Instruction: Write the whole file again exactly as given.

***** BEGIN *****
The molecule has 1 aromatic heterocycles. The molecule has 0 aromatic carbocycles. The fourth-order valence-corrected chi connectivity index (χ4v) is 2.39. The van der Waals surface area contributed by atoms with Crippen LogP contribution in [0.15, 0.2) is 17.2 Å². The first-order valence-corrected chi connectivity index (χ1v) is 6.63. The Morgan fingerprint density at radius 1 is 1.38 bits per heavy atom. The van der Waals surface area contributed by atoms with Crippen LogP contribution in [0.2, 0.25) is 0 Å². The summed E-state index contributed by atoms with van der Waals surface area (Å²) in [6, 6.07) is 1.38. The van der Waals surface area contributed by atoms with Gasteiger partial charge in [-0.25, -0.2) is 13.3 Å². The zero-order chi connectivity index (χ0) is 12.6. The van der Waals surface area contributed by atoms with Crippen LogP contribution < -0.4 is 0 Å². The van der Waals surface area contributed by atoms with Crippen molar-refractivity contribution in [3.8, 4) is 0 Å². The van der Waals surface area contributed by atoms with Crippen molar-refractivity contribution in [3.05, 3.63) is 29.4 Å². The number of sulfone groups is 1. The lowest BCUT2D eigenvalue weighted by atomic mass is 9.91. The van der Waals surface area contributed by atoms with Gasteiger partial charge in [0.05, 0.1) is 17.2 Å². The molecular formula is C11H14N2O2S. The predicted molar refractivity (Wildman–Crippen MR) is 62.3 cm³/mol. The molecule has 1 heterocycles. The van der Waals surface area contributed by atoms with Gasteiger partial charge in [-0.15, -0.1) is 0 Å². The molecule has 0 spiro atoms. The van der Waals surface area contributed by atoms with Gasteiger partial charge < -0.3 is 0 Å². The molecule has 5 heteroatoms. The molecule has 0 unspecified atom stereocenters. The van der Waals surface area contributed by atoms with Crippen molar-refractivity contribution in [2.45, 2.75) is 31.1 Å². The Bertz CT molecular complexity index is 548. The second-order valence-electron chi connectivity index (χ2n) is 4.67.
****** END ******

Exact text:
The molecule has 1 aromatic heterocycles. The molecule has 0 aromatic carbocycles. The fourth-order valence-corrected chi connectivity index (χ4v) is 2.39. The van der Waals surface area contributed by atoms with Crippen LogP contribution in [0.15, 0.2) is 17.2 Å². The first-order valence-corrected chi connectivity index (χ1v) is 6.63. The Morgan fingerprint density at radius 1 is 1.38 bits per heavy atom. The van der Waals surface area contributed by atoms with Crippen LogP contribution in [0.2, 0.25) is 0 Å². The summed E-state index contributed by atoms with van der Waals surface area (Å²) in [6, 6.07) is 1.38. The van der Waals surface area contributed by atoms with Gasteiger partial charge in [-0.25, -0.2) is 13.3 Å². The zero-order chi connectivity index (χ0) is 12.6. The van der Waals surface area contributed by atoms with Crippen LogP contribution < -0.4 is 0 Å². The van der Waals surface area contributed by atoms with Crippen molar-refractivity contribution in [3.8, 4) is 0 Å². The van der Waals surface area contributed by atoms with Crippen molar-refractivity contribution in [3.05, 3.63) is 29.4 Å². The number of sulfone groups is 1. The lowest BCUT2D eigenvalue weighted by atomic mass is 9.91. The van der Waals surface area contributed by atoms with Gasteiger partial charge in [0.05, 0.1) is 17.2 Å². The molecular formula is C11H14N2O2S. The predicted molar refractivity (Wildman–Crippen MR) is 62.3 cm³/mol. The molecule has 1 heterocycles. The van der Waals surface area contributed by atoms with Gasteiger partial charge in [-0.15, -0.1) is 0 Å². The molecule has 0 spiro atoms. The van der Waals surface area contributed by atoms with Gasteiger partial charge < -0.3 is 0 Å². The molecule has 5 heteroatoms. The molecule has 0 unspecified atom stereocenters. The van der Waals surface area contributed by atoms with Crippen molar-refractivity contribution in [2.45, 2.75) is 31.1 Å². The Bertz CT molecular complexity index is 548. The second-order valence-electron chi connectivity index (χ2n) is 4.67.